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Op-Ed: Yes, We Should Change the Affordable Care Act — to Keep It

The powerful lies and deceptions about why the ACA should be scrapped did their job, as did the unbelievable ineptitude of the Democrats and the press

richard f. keevey
Richard F. Keevey

The Affordable Care Act (ACA) is under serious threat. Its impending doom is not because it is suffering — actually, signups have increased — but because Republican leaders simply wish to keep their promise to eliminate Obamacare. No one has proposed any option other than some vaguely suggested “market approach.” But America and New Jersey need the ACA in some form.

The principal argument raised during the presidential campaign was large premium increases. But these increases affected less than 0.06 percent of Americans. I speak to a lot of seniors (yes, I am one) and 95 percent complained about insurance premium increases. But when I reminded them they were on Medicare and not affected they shook their heads — they still wanted to eliminate this “give-away” program.

Further, they were dumbfounded when I informed them the ACA actually helped them. The closing and ultimately the elimination of the “donut hole” in their prescription drugs was part of the ACA — as was the expansion of free preventive services, such as screening for colon, prostate, and breast cancer. This is also true of annual wellness visits. The powerful lies and deceptions about the ACA worked, as well as the unbelievable ineptitude of Democrats and the press.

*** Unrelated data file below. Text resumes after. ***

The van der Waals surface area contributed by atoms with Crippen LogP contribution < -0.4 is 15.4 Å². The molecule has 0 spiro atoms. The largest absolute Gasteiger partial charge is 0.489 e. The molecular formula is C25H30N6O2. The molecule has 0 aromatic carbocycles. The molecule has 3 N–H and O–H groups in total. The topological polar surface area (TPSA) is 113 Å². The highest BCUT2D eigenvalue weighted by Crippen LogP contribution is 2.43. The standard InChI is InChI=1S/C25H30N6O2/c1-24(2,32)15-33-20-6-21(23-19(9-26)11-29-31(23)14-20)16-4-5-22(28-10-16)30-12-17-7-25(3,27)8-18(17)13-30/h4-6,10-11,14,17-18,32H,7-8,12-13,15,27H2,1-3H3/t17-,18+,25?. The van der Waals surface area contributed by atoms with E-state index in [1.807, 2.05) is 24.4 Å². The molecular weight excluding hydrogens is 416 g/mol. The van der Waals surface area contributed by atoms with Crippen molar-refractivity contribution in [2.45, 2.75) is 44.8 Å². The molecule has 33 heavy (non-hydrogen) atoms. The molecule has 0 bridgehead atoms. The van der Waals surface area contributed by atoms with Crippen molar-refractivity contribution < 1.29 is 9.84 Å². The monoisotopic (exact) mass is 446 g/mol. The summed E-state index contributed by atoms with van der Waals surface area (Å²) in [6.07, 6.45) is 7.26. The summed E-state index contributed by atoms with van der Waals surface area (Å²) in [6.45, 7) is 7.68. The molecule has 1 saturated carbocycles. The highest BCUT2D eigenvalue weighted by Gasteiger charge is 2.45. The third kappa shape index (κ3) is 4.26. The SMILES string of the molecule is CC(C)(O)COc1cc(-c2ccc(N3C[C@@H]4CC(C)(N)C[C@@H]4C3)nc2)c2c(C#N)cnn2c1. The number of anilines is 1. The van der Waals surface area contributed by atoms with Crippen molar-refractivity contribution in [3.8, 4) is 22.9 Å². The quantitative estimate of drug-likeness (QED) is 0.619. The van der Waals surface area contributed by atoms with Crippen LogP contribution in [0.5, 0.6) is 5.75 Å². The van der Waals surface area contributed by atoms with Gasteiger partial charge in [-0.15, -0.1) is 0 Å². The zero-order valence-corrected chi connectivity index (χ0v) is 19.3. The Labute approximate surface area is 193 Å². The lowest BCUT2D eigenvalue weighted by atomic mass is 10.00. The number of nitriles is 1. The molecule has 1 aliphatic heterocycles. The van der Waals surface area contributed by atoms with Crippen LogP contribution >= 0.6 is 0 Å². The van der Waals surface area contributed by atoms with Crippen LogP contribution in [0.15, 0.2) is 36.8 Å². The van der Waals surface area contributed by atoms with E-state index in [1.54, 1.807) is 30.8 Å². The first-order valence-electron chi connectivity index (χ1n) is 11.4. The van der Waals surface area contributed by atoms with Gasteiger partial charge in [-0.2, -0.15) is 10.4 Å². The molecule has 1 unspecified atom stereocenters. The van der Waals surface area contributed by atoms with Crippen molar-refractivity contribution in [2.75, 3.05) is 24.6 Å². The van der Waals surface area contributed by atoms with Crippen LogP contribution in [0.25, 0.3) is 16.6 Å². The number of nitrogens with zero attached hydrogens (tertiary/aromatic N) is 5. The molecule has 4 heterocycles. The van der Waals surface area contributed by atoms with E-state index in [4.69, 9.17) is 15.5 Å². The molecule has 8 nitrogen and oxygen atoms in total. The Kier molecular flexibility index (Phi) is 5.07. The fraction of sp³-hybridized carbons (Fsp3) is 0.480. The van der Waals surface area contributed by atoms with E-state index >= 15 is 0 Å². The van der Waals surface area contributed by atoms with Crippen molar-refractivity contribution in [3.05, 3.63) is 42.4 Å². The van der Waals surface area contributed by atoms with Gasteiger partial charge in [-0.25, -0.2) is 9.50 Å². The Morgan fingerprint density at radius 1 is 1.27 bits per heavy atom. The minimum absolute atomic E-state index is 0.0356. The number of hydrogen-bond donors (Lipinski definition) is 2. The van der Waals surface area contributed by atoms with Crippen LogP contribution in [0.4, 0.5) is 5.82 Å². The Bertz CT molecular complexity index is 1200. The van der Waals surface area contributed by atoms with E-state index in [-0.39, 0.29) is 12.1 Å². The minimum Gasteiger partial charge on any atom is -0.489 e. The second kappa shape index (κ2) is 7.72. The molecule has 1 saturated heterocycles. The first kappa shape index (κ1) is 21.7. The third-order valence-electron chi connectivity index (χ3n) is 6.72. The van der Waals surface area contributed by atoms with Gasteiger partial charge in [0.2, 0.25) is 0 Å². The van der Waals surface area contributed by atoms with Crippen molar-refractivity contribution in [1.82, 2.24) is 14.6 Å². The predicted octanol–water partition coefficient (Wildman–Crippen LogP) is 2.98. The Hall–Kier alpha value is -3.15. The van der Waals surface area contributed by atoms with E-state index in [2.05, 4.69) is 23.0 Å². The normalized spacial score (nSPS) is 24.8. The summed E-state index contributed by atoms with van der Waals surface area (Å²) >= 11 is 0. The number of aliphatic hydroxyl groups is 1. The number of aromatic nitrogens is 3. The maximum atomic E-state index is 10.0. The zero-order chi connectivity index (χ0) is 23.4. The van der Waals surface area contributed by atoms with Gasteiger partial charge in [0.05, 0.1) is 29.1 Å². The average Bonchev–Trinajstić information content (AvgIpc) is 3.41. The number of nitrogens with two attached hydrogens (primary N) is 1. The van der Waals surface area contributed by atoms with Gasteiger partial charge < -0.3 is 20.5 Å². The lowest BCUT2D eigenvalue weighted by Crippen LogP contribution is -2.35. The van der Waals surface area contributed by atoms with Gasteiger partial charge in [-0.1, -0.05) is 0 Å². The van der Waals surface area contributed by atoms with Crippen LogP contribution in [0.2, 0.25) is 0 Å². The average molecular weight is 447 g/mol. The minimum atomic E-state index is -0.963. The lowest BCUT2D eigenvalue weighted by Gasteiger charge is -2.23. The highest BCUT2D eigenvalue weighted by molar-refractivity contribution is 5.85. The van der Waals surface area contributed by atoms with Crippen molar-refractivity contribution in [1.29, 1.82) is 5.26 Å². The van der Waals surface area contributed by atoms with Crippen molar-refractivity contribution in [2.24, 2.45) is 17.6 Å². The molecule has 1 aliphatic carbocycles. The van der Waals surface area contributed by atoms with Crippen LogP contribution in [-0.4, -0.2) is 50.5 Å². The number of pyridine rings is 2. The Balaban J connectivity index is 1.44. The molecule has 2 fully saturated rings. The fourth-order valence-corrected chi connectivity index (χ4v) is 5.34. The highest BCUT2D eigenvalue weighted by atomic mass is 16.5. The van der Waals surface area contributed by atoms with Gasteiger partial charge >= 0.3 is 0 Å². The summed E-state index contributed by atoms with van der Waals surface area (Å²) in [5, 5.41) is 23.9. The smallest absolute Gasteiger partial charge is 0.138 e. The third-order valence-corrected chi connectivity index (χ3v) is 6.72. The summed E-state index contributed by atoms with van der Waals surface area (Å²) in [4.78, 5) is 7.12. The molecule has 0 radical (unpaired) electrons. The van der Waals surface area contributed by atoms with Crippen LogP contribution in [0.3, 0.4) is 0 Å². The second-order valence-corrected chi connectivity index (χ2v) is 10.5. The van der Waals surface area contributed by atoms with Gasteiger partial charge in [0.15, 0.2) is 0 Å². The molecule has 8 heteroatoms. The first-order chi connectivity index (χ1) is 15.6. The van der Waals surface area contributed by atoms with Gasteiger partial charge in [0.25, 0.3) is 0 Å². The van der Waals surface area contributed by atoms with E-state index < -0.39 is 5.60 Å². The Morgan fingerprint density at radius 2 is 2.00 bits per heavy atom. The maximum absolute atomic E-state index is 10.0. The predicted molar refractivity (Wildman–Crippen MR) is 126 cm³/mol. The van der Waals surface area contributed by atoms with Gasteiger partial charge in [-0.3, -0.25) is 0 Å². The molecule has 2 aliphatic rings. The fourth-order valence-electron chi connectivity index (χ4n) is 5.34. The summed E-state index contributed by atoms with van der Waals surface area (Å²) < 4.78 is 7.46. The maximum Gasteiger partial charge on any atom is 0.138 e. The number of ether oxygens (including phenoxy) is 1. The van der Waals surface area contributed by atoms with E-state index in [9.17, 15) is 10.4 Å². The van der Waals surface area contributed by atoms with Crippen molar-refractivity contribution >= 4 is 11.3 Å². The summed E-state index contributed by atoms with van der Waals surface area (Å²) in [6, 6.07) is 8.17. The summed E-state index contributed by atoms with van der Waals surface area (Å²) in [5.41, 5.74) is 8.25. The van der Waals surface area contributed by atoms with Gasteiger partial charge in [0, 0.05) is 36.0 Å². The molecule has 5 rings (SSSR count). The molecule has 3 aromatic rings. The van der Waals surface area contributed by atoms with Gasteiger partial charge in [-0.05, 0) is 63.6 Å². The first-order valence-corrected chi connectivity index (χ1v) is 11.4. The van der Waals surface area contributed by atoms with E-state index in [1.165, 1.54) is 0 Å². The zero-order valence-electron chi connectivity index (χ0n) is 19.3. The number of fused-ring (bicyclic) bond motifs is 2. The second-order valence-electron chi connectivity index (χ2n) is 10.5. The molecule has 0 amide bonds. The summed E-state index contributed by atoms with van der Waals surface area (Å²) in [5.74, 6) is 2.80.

The ACA has significantly reduced the number of uninsured in the United States. Of the approximately 22 million now covered by the law (535,000 in New Jersey), only 10 million achieved new coverage via insurance networks in which premium payments were required. Most new coverage was achieved via Medicaid. And for the folks paying insurance premiums, 86 percent received subsidies that reduced costs significantly.

In addition to these 22 million, countless other Americans benefited because insurance companies can no longer deny coverage based on preexisting conditions, and young adults remained on their parents’ health coverage until age 26. Think of the number of college students and unemployed young adults who benefit, especially in economic downturns.

Another result is the very positive impact that the ACA has on hospitals. Previously, all uninsured folks were admitted to hospitals as “indigent-care” patients via the emergency room. Hospitals absorbed these costs creating instability. The 22 million-plus are now payers, and hospital-indigent costs are significantly reduced. Ask any hospital CEO what he or she thinks of the ACA.

But I suggest that Democrats think of ways to work with the Republicans to retain but necessarily alter the ACA. It may not be what is best, but both sides can come out winners, and folks will not lose coverage. I am no health expert, but many exist and as a group they can fix the basic framework and satisfy political ideologues.